NTV, Saturdays at 8.00 PM
Dir. Alex Kyriakides
It is safe to assume that by now everybody has heard about Orange Beat Ya Street, the much-hyped new dance show sponsored by Telkom Orange. Basically, 8 of the most popular dance crews from 4 different regions in the country face off against each other with the hope of getting to the Ksh. 5 Million prize at the end. Hosted by artist Collo, OBYS kicked off on NTV last Saturday with the Nairobi hopefuls taking on each other in their region’s first round elimination show. Judges Boneless, Marion Munga and Moses “Qqu” Odhiambo were at hand to decide which four crew deserved to progress to the next round.
Overall, the show went straight to business without any of the pre-show sideshows that characterize competition reality shows such as this one – the format was simply “Dance, get out, dance, get back in, get your results and goodbye”. One could not help have a feeling that the show was a little rushed. I thought the first episode would at least have some background content on the lead-up to the Nairobi face-off, but nada! Perhaps the assumption here was that the background to the show had already been exhausted on social media hence no need to make that part of episode 1. As a result, the premiere episode had an mid-season episode feel to it whereby the audience has already established a connection/relationship with the judges and participants.VWV is the production house responsible for OBYS and I’d have thought these guys (the same guys who produced the 2010 World Cup) would have a bit more to offer than the usual.
On the other hand, the show did not disappoint when it came to the actual performances by the dance crews. The usual suspects, Wapi Wapi, FBI, Mobb Dancers and Black Blingers easily disposed of their opponents to proceed to the next round. Kenya Performing Arts Group were the odd ones out with their performance which incorporated more theatre than street dance styles (hence, the swift elimination by the judges and the audience’s mind even before they were through with their performance). The final four in this region are usually the top contenders for the final prize as evidenced by previous dance competition shows.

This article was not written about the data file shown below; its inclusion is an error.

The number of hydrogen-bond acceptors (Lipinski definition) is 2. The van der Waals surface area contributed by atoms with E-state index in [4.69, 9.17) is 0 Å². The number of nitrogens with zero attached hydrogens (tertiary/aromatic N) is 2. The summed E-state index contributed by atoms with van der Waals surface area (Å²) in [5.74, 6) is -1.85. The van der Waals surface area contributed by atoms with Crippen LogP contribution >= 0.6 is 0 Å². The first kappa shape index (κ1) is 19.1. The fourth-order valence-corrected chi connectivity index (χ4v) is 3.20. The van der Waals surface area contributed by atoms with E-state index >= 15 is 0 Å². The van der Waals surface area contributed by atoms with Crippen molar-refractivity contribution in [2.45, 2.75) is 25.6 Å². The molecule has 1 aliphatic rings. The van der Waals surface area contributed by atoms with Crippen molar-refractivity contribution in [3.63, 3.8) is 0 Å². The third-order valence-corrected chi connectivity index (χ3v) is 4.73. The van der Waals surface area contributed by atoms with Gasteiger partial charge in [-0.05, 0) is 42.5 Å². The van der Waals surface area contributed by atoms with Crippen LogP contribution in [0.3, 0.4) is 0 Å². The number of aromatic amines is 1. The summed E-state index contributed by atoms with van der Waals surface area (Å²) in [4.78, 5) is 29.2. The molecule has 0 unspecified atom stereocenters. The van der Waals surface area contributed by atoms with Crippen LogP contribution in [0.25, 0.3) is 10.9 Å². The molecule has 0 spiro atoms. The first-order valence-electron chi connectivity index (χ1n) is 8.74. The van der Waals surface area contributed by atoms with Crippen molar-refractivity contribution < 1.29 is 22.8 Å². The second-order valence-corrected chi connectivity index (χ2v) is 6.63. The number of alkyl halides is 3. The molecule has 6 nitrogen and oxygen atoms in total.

Speaking of other dance competition shows, it was a bad weekend for K24 as THEIR dance show called Katika (yes, yet another dance show *sigh*) which was scheduled at the same time as OBYS got absolutely no recognizable attention. To make matters worse, Deputy President William Ruto snubbed their live baraza event hosted by Belinda Obura the very next day. However, I couldn’t help but notice how spacious the Katika set is as opposed to the Carnivore set being used by OBYS. Is there any way they can swap? No? Okay…
So things are looking pretty rosy for Orange Beat Ya Street as it seems to have the Saturday 8-9PM slot on lock. However, Citizen TV have just started a new season of Sakata at a terrible time slot of Sunday 8-9PM, forcing it to split viewership with NTV’s Churchill Live and KTN’s Kenya Kona. My prediction is that Sakata will be moved to Saturday so that we can have the usual dog-eat-dog scenario of local networks fighting for viewership by offering THE SAME DAMN THING AT THE SAME DAMN TIME. The irony never ceases to amaze me. Watch this space.
So far, Orange Beat Ya Street is yet to prove that it will be any different from any of the other similar past/present shows airing on other channels. Perhaps it does not need to stand out anyway since Kenyans will always be pleased with any show based on the dance competition TV format.